This year Sailing Island went to Helgoland for the North Sea week and then the Rund Skagen regatta. Traditionally, the North Sea Week always takes place at Pentecost. Due to the early date this year, summer temperatures were unfortunately not to be expected. So it happened. At the first crew meeting on our boat, the Pogo 2, in Cuxhaven the sun was shining, but it was still not more than 12 degrees. The wind had turned to the northwest and freshened up properly.
Since we started the North Sea Week with a colorful team, we did not take part in the Cuxhaven-Heligoland race on Saturday, but sailed a small match race against our sister ship, the Pogo 1, on our own. Meanwhile, the wind had reached 6 to 7 Bft . increased, in the gusts also clearly above and yet our Class 40, which is actually designed for long space sheet strikes, bravely fought with the crew in the choppy wave of the Elbe estuary. The real North Sea weather ensured that the Helgoland harbor was as empty as I had never seen it during a week in the North Sea. Around 60 boats were in the harbor on Friday evening.
The training planned for Sunday was relatively short due to the stormy conditions and after the obligatory MOB maneuver and a couple of turns and jibes we went back to port. The last steps on board were done there and we found some rest before the start of the next day.
It finally started on Monday. The wind had dropped to 20 knots. According to Meno Schrader, from whom we received a weather briefing before the start, the wind should turn further west during the day. With a little luck, this lathe should be able to bring us an investor to Horns Rev, the first waypoint off the west coast of Denmark. First, however, it was time to set a storm sail, drive with life jackets, life belts and AIS to the check-in to pick up the OK from the regatta management.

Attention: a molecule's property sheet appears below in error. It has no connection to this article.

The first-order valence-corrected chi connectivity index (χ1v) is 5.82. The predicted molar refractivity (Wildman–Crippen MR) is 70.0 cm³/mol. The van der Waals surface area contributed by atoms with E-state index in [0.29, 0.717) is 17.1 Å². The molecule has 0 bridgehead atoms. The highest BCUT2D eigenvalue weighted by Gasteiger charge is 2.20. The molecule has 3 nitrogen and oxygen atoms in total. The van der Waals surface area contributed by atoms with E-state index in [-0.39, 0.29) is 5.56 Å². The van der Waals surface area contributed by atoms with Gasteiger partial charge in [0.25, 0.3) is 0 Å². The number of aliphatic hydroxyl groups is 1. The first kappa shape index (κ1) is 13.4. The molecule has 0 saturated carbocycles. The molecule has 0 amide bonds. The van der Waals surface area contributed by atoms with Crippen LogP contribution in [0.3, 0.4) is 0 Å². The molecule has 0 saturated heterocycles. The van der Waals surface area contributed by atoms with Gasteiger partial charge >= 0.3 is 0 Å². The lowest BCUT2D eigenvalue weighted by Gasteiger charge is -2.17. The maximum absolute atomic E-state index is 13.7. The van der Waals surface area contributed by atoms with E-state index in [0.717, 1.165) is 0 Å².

The first start was at 4:00 p.m., we were in the third group at 4:20 p.m. At the start everyone drove very cautiously. No wonder, because nobody wanted to be pushed over the line from aft too early in case of wind and electricity. We got off the road well but did not set the Genaker because the risk was too great for us and the distance too short. So we only sailed with Genoa for a short time around South Dune and then with the wind northwards and into the night. Unfortunately, the jetty to Horns Rev didn’t turn into anything, so we had to make two turns shortly before. We didn’t miss much, but you just noticed that the Pogo was not built for upwind courses. After Horns Rev our course became more and more space, on the one hand the wind turned further west and on the other hand we could always descend towards Jammerbug and Skagen. Then it happened in the middle of the Jammerbug: when we got out, the rear end of the slatted pocket of the spreading slat tore. So the latte, which ensures that our issued top is neat. So we first had to pull the mainsail down without losing the batten and then we tried to patch the whole thing. The mainsail went up again after half an hour. Just so that shortly afterwards the crossbar bows far into the cold North Sea. In this action we lost about an hour in which the Pogo 1 and a few other boats slipped through us. After a short consideration, we decided to continue with the injured Groß. From there it always felt like 1st reef, because the upper 2 meter sails simply folded away towards Lee and a bit more carefully so as not to completely ruin the big one.
As the wind continued to freshen up on Tuesday night in Skagerrak, we were able to fully exploit the properties of our Pogo. 30 to 35 knots from the west resulted in a top speed of over 18 knots and a fast drive towards Skagen, the actual turning point, with the 1st reef and genoa. When it went around the corner, the wind subsided again to turn south and so we had to cross again.
Before Greene we had to make a decision: stay under land and hope that with the thermals there is more wind than outside or far east and waiting for the southeast spinner. We choose to stay under land. The Pogo 1 and a few other boats, however, went to the east, which was the better decision in retrospect and as a result we lost another hour, which we could not catch up to the goal in Kiel.
During the night on Thursday the wind continued to dwindle and so we finally parked on Thursday noon about 20 miles in front of the Great Belt Bridge for 3 hours in brilliant sunshine.
We took the opportunity to swim, take a shower, eat something and especially